An Italian naval vessel specialised in marine pollution clean-up arrived on Tuesday in waters off Tunisia where a tanker laden with diesel fuel capsized at the weekend.
The Italian ship will inspect the Xelo, which foundered in the Gulf of Gabes on Saturday, and propose solutions to pump off its cargo of 750 tonnes of diesel fuel, Captain Mazeri Letayef, head of the crisis cell set up by the Tunisian navy, told AFP.
Divers who inspected the hull of the Equatorial Guinea-flagged tanker on Sunday concluded that there were no leaks, the Tunisian environment ministry said.
But the Italian ship does not have the capacity to pump the fuel out of the boat – a process that “is not easy”, Letayef said.
The Xelo was travelling from Egypt to Malta when it ran into trouble, its crew having issued a distress call Friday and sought shelter in Tunisian waters from bad weather.
Tunisian authorities rescued the seven-member crew, who received first aid and were moved to a hotel.
Letayef said pumping could start later Tuesday.
The director of Tunisia’s environmental protection agency, Lotfi Saeed, said that three specialist Tunisian firms had offered to pump the fuel off the ship.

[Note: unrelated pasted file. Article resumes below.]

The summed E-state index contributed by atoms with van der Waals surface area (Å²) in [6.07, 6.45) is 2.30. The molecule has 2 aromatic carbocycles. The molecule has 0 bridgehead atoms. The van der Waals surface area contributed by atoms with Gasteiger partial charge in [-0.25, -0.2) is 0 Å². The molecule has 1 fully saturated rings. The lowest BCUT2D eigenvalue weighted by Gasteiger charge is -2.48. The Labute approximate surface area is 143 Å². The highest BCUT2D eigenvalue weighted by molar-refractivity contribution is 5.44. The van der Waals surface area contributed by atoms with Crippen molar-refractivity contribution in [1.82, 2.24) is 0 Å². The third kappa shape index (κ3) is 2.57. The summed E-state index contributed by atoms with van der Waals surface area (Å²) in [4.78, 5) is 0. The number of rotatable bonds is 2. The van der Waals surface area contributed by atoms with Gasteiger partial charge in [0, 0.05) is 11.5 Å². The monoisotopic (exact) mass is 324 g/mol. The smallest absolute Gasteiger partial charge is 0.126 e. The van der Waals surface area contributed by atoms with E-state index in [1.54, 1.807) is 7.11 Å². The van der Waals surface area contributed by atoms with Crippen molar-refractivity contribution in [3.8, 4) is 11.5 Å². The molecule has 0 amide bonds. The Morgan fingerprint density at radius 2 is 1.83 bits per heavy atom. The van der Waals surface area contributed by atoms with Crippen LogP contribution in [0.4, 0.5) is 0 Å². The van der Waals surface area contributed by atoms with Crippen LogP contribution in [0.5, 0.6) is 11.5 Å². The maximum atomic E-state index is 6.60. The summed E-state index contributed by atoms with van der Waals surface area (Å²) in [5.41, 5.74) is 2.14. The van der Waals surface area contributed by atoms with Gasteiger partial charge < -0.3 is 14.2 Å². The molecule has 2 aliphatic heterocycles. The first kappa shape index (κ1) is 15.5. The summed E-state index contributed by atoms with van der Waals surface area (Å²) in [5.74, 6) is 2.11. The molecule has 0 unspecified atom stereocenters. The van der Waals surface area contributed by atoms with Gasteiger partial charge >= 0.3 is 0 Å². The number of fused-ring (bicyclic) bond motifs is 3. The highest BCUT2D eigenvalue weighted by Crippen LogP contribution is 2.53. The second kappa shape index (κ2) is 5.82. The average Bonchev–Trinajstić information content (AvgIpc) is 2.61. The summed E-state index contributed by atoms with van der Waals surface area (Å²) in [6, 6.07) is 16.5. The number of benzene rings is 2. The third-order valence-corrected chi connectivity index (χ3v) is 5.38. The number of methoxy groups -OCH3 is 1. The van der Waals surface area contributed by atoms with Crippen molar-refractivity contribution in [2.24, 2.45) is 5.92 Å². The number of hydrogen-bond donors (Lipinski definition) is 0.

The tanker is 58 metres (63 yards) long and nine metres wide, according to ship monitoring website vesseltracker.com.
It began taking water around seven kilometres (more than four miles) offshore in the Gulf of Gabes and the engine room was engulfed, according to the Tunisian environment ministry.
The district court in Gabes said it had opened an investigation into the accident.
Divers who inspected the hull Sunday found it had settled on its side at a depth of almost 20 metres (65 feet), the environment ministry said.
“The situation is not dangerous, the outlook is positive, the ship is stable because luckily it ran aground on sand,” Transport Minister Rabie Majidi said.